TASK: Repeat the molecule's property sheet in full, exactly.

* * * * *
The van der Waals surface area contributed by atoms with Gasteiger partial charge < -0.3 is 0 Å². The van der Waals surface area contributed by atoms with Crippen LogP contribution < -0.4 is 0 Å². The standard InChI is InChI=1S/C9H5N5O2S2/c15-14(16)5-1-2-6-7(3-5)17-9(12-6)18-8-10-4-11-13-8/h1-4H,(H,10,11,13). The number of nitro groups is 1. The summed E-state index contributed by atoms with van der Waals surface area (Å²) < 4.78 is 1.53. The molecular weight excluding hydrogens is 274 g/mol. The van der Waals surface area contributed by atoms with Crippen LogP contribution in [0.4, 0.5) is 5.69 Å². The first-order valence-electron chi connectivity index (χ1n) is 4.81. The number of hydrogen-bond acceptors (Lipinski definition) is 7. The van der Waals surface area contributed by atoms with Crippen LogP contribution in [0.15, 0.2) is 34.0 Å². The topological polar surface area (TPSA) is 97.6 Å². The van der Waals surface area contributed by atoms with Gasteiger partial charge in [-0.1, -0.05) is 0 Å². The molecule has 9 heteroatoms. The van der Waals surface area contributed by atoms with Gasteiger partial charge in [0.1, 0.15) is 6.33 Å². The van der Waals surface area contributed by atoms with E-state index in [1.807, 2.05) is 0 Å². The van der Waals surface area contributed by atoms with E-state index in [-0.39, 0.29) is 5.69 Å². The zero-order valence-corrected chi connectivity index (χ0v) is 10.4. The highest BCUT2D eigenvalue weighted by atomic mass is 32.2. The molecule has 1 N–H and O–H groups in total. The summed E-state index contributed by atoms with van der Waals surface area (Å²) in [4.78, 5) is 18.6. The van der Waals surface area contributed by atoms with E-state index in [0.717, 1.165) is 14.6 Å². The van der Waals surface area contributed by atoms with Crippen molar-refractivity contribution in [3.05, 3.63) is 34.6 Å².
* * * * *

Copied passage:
The van der Waals surface area contributed by atoms with Gasteiger partial charge < -0.3 is 0 Å². The van der Waals surface area contributed by atoms with Crippen LogP contribution < -0.4 is 0 Å². The standard InChI is InChI=1S/C9H5N5O2S2/c15-14(16)5-1-2-6-7(3-5)17-9(12-6)18-8-10-4-11-13-8/h1-4H,(H,10,11,13). The number of nitro groups is 1. The summed E-state index contributed by atoms with van der Waals surface area (Å²) < 4.78 is 1.53. The molecular weight excluding hydrogens is 274 g/mol. The van der Waals surface area contributed by atoms with Crippen LogP contribution in [0.4, 0.5) is 5.69 Å². The first-order valence-electron chi connectivity index (χ1n) is 4.81. The number of hydrogen-bond acceptors (Lipinski definition) is 7. The van der Waals surface area contributed by atoms with Crippen LogP contribution in [0.15, 0.2) is 34.0 Å². The topological polar surface area (TPSA) is 97.6 Å². The van der Waals surface area contributed by atoms with Gasteiger partial charge in [-0.1, -0.05) is 0 Å². The molecule has 9 heteroatoms. The van der Waals surface area contributed by atoms with Gasteiger partial charge in [0.1, 0.15) is 6.33 Å². The van der Waals surface area contributed by atoms with E-state index in [1.807, 2.05) is 0 Å². The van der Waals surface area contributed by atoms with E-state index in [-0.39, 0.29) is 5.69 Å². The zero-order valence-corrected chi connectivity index (χ0v) is 10.4. The highest BCUT2D eigenvalue weighted by atomic mass is 32.2. The molecule has 1 N–H and O–H groups in total. The summed E-state index contributed by atoms with van der Waals surface area (Å²) in [4.78, 5) is 18.6. The van der Waals surface area contributed by atoms with E-state index in [0.717, 1.165) is 14.6 Å². The van der Waals surface area contributed by atoms with Crippen molar-refractivity contribution in [3.05, 3.63) is 34.6 Å².